4. If there is a shortfall, how can you can you make that up?
Some combination of the three.
As you can see, this is pretty straight-forward. It's not complicated at all. It's a matter of comparing your resources (passive income from pensions and Social Security and portfolio income from investments and real estate) to your use of resources (average cost of living, accounting for inflation). If there is a shortfall, you have to do something about it. You can either:
Once you go through this exercise, you'll know if you have enough money to retire or not. If you don't have enough money and you really want to retire, you must find a way to either work the fourth step until you can make the math work.
That may mean downsizing your house, moving to a less expensive area or
. If you are dying to retire but there is no way you can afford it, I have bad news. You can't retire.
It might be time to consider
changing your career
to make more money. Or it could mean that you have to go back to sharpen your pencil to find more cuts. The one thing you do not want to do is to ignore the reality of your situation and retire because you want to, but then learn the hard way that it was a mistake.
If you don't have the money, please don't even think about retiring. You'll be very sorry eventually. And most likely it will be too late by the time you realize it.
But for our discussion, let's assume that you do have enough money to retire. The question remains. Is it time for you to retire now?
To answer this, you have to ask yourself what you would do with your time. If you can afford to it and you prefer to spend your time doing something else, you should retire immediately. Life is way too short to waste it doing something you don't enjoy - especially if you have the resources to do follow another path.
But if you love what you do, why would you consider retiring just because you can afford to do so? To me it makes no sense. That's why I have no plans to retire - ever. I just love what I do. I can't imagine doing anything else with my time than what I currently do.
One of my favorite 90-year-olds is a certified public accountant, who owns a great deal of real estate in Los Angeles and has a very healthy portfolio, as well. He isn't lacking anything.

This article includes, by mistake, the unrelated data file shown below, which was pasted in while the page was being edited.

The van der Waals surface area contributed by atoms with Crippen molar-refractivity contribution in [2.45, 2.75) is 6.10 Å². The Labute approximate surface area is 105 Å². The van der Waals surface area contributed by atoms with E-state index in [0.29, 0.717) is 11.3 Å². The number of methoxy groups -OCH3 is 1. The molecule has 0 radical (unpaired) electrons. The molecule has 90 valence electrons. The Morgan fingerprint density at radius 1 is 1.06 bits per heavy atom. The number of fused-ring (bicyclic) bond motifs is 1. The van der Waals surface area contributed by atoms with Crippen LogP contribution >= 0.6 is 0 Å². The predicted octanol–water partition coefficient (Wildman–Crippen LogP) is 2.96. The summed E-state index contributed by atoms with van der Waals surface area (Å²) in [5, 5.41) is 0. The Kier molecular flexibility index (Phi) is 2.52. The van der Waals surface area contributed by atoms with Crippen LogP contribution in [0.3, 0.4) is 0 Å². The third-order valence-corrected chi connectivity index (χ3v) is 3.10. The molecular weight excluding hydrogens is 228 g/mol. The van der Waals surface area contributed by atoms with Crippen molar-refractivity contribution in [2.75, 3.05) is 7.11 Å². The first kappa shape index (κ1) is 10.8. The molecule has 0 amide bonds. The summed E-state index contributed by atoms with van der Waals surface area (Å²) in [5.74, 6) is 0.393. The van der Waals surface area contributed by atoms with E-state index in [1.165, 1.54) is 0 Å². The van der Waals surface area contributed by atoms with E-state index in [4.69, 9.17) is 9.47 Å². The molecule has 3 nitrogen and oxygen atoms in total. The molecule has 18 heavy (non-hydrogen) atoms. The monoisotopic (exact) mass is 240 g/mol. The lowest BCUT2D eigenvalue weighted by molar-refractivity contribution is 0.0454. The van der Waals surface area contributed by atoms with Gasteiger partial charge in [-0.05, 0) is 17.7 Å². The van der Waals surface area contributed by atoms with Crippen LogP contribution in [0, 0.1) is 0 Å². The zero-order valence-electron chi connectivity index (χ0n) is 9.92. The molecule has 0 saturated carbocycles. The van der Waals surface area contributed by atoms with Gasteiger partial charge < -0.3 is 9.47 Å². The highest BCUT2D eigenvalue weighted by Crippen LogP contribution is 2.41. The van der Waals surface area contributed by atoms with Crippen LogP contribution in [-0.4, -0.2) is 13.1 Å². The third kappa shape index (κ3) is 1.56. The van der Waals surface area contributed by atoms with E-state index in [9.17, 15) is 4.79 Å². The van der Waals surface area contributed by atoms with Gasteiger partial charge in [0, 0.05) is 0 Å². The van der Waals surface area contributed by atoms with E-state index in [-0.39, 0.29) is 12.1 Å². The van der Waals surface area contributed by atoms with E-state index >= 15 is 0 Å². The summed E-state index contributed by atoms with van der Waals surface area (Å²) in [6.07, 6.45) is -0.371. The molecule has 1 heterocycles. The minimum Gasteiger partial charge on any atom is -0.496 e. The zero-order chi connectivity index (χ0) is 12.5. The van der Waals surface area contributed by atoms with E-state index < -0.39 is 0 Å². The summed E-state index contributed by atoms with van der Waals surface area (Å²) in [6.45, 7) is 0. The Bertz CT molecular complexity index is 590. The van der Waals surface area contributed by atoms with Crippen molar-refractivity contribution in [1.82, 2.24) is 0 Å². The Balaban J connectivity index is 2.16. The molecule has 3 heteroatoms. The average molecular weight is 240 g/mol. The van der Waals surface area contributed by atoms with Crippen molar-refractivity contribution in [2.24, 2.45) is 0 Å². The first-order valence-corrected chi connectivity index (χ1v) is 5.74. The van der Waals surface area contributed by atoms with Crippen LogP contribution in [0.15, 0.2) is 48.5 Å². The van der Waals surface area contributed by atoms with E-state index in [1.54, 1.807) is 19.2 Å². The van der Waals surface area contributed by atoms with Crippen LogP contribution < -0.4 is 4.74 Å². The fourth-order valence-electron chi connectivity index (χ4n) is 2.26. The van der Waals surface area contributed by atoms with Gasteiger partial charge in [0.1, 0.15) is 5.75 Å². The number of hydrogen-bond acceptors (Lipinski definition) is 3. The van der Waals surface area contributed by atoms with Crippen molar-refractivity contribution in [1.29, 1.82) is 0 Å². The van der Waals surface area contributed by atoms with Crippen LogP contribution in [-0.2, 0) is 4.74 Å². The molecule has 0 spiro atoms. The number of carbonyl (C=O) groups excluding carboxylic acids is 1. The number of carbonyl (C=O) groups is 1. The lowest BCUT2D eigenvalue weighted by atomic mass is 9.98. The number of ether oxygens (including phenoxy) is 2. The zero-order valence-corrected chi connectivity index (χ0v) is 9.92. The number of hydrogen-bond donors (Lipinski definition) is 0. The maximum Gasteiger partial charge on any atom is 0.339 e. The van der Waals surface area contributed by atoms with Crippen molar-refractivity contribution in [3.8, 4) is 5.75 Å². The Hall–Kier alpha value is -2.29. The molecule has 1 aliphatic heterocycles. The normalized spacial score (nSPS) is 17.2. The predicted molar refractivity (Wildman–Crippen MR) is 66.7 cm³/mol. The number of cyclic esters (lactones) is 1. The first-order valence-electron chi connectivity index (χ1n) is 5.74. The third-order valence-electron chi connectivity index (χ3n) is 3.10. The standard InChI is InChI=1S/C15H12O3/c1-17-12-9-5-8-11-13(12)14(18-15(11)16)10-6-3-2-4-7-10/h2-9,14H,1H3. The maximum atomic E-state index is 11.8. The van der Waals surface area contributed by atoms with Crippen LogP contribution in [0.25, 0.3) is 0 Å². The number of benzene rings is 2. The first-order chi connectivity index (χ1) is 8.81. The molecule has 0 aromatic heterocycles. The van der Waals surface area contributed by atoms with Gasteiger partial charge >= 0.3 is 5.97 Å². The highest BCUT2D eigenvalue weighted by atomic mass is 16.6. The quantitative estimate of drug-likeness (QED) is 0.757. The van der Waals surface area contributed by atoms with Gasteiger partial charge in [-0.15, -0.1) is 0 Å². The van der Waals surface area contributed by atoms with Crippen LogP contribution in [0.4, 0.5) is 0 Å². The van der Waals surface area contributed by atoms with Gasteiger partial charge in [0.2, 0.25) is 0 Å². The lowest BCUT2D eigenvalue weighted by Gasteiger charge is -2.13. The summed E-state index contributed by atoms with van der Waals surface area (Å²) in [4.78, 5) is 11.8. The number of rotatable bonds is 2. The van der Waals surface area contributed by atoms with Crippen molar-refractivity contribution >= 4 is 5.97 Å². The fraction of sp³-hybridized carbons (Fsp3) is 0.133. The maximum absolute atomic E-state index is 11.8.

When I want to speak with him, I call his office because that's where he is - at work. He is there because he wants to be.
It might be smart for some people to scale back and work less once they have enough money. But to retire completely just because you can isn't appealing to many people.
I have been working with retirees for over 29 years. I've seen plenty of people who retire and travel, volunteer and basically party. They are loving life because they a) had the money to retire and b) knew they wanted to do something else.
The people who retire successfully meet these two criteria. The people who are miserable in retirement are those who either don't have enough money to last over the long haul or don't have an alternative use of their time that excites them.
If you are retired, how did you know it was the right time to do so? In retrospect, did you retire at the right time? What would you do differently?
If you haven't already done so, when will you know when it is time to retire?
More from AdviceIQ
Poor, misunderstood Bill Gross
never said equities are dead
Buy Apple because you love the iPad?
emotional investing red flags
Don't let frugality
define retirement quality of life
--By Neal Frankle, CFP, founder of Wealth Resources Group in Agoura Hill, Calif., for
Follow Frankle's blog at
AdviceIQ is a network of financial advisors that writes insightful articles for the public about investing and wealth management. All articles are edited by AdviceIQ's editor in chief, Larry Light. AdviceIQ certifies that all its advisors have no regulatory infractions.
To subscribe to AdviceIQ's Rss feed for personal finance articles written by financial advisors and AdviceIQ editors,
Follow AdviceIQ on Twitter at @adviceiq.